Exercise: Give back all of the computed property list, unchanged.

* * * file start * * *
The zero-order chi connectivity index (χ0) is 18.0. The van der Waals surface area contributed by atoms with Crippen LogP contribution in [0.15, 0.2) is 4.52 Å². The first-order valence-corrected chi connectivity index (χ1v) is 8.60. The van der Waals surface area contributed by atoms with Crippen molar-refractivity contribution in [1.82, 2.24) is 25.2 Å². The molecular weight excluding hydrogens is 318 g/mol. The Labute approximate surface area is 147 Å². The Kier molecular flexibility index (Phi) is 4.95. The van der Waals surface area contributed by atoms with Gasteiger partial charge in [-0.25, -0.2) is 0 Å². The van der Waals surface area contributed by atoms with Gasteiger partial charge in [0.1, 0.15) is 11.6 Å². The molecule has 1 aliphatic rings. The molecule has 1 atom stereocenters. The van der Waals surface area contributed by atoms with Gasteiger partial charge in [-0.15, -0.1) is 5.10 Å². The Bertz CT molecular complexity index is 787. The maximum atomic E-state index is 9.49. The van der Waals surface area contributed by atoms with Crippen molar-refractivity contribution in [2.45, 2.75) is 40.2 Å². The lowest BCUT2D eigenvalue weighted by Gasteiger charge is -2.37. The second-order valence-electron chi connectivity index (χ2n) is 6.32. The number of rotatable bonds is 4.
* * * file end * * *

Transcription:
The zero-order chi connectivity index (χ0) is 18.0. The van der Waals surface area contributed by atoms with Crippen LogP contribution in [0.15, 0.2) is 4.52 Å². The first-order valence-corrected chi connectivity index (χ1v) is 8.60. The van der Waals surface area contributed by atoms with Crippen molar-refractivity contribution in [1.82, 2.24) is 25.2 Å². The molecular weight excluding hydrogens is 318 g/mol. The Labute approximate surface area is 147 Å². The Kier molecular flexibility index (Phi) is 4.95. The van der Waals surface area contributed by atoms with Gasteiger partial charge in [-0.25, -0.2) is 0 Å². The van der Waals surface area contributed by atoms with Gasteiger partial charge in [0.1, 0.15) is 11.6 Å². The molecule has 1 aliphatic rings. The molecule has 1 atom stereocenters. The van der Waals surface area contributed by atoms with Gasteiger partial charge in [-0.15, -0.1) is 5.10 Å². The Bertz CT molecular complexity index is 787. The maximum atomic E-state index is 9.49. The van der Waals surface area contributed by atoms with Crippen molar-refractivity contribution in [2.45, 2.75) is 40.2 Å². The lowest BCUT2D eigenvalue weighted by Gasteiger charge is -2.37. The second-order valence-electron chi connectivity index (χ2n) is 6.32. The number of rotatable bonds is 4.